Franchisees to Feel Hit of Marriott’s Hack, 500 Million Consumers Affected

Hacked graphic

On Friday, Marriott International, Inc. announced that the records of some 500 million guests from its Starwood hotels reservation system have been hacked. The cybercrime is the second largest known hack in history, second only to the 3 billion Yahoo customers whose information was stolen by alleged “state-sponsored actors,” who were later officially charged by the FBI.

Marriott’s breach was discovered on September 8, 2018, and went back as far as 2014. The stolen records contained passport, credit card and other guest information.

“We deeply regret this incident happened,” said Arne Sorenson, Marriott’s president and chief executive officer.  “We will also continue to support the efforts of law enforcement and to work with leading security experts to improve.  Finally, we are devoting the resources necessary to phase out Starwood systems and accelerate the ongoing security enhancements to our network.”

Lessons to be learned

When Marriott announced it was buying the Starwood hotels and resorts brand in November 2015 for nearly $14 billion, it would acquire a reservation system that had already been hacked for nearly a year. Starwood itself announced a few days later that the database affecting 54 of its properties had been hacked.

Marriott would finalize its acquisition of Starwood in September 2016, cyberbreach and all.

Now as 2018 draws to a close, Marriott says 327 million consumers who made a reservation at a Starwood hotel property— e.g. Westin, Sheraton, Ritz Carlton, Le Meridien — could have had their name, mailing address, phone number, email address, passport number, Starwood Preferred Guest account information, date of birth, gender, arrival and departure information, reservation date, communication preferences, or combinations thereof hacked.

Marriott over the last several months had been working hard to integrate Starwood’s loyalty program with Marriott’s.

Journalist and cybersecurity expert Brian Krebs advises companies that lessons can be learned from Marriott’s huge hack. “Assume you are compromised,” he warns other companies on his blog, KrebsonSecurity. He says that although nowadays it is not possible to keep “bad guys” from hacking company databases, there are things that companies that are serious about cybersecurity do. “They’re reshuffling the organizational chart so that people in charge of security report to the board, the CEO, and/or chief risk officer — anyone but the Chief Technology Officer,” says Krebs. “They’re constantly testing their own networks and employees for weaknesses, and regularly drilling their breach response preparedness (much like a fire drill). And, apropos of the Marriott breach, they are finding creative ways to cut down on the volume of sensitive data that they need to store and protect.”

For franchisees, a major hurdle in an already slowing brand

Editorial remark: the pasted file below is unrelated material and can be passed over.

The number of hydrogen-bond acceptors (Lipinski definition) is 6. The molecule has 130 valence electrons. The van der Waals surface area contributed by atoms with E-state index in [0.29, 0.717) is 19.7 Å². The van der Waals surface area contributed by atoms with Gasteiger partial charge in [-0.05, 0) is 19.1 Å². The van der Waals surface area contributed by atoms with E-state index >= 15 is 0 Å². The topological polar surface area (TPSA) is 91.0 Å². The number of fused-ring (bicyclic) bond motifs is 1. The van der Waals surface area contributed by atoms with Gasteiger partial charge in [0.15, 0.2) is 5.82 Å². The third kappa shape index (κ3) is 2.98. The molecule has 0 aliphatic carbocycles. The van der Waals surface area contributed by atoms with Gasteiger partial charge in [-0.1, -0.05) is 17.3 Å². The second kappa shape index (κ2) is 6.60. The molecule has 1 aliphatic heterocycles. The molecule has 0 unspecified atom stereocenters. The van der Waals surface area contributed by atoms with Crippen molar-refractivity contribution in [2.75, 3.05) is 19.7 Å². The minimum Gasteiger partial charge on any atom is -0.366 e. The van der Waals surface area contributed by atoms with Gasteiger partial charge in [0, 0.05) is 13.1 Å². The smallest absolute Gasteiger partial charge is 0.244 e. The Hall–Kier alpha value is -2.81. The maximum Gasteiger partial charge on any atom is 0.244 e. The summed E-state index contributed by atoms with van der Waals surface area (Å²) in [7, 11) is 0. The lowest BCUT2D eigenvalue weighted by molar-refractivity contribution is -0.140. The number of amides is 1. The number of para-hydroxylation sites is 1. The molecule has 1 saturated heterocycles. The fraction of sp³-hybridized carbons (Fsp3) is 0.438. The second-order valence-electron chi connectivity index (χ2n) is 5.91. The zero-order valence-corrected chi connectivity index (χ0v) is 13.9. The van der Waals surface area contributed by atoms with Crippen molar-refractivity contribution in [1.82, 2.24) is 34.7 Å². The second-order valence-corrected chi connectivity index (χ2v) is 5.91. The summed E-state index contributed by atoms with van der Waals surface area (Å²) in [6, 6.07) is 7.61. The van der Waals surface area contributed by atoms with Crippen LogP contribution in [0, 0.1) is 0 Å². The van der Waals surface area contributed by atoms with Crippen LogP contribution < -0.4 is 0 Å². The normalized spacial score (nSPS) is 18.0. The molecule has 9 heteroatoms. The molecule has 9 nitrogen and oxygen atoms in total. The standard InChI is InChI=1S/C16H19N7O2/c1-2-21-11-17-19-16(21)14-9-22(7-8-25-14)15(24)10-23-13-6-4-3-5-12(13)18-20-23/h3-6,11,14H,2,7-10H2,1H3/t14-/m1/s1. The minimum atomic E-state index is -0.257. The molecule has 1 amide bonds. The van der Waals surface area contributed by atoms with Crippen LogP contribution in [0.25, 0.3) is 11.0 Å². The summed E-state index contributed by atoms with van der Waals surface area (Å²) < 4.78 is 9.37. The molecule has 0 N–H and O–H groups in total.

Nearly 6,700 hotel properties are associated with Marriott’s 30 hotel brand names in 130 countries. In North America, Marriott owns less than a percent of the hotels under its flags. Some eighty-two percent of the hotels in its system here are owned and operated by franchise owners. The company manages an additional 17 percent of hotel properties that others own.

Franchisees and property owners should expect lower guest demand for hotel brands under Marriott as more about the breach is learned.

This hack is a major blemish on the brand. Before this, Marriott was known for its operational excellence. That perception in excellence in service execution should help a tarnished brand come back. Still, as of late, its performance has not been up to the level of its reputation. For example, take hotel revenue per available room, or RevPAR. Calculated by multiplying a hotel’s occupancy rate by its average daily room rate, it is a major measure of performance at the hotel level. In its last third quarter report in October, comparable RevPAR for hotels under the Marriott flag were up a modest 0.6 percent for North America. Meanwhile, competitor Hyatt had a larger increase of 1.4 percent in the U.S., and Hilton hotels grew comparable RevPAR by 1 percent (see chart).

As Marriott has become bigger through acquisitions —e.g. Gaylord Hotels in 2012, Delta Hotels in 2015 and Starwood in 2016 — it has taken on baggage. The weighed-down franchisor announced in its last quarter earnings conference that it anticipates an even slower growth for 2019. Now the four-years-in-the-making cyberhack will be a further hurdle, a big one, for Marriott hotel franchisees and its property owners in a highly competitive race.

BMM photo: Sheraton Waikiki 2017, 12 Days of Christmas sand sculpture. First day, “A Menehune with a Christmas Tree.”

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Don Sniegowski


Marriott hack could be largest cyber insurance loss in history

Marriott's insurance is estimated to not have nearly enough insurance to cover the consequences of this hack., a news site that covers catastrophe bonds, reinsurance and risk transfer, reports:

Marriott has at least $250 million up to as much as $350 million of affirmative cyber insurance cover, an amount that is expected to get wiped out from the resulting claim for costs associated with recovery from this loss of data… This has the potential to be the largest standalone or affirmative cyber insurance loss in history and if there is any leakage to other policies it could become another large market-wide cyber loss, with the potential for reinsurance carriers to be impacted.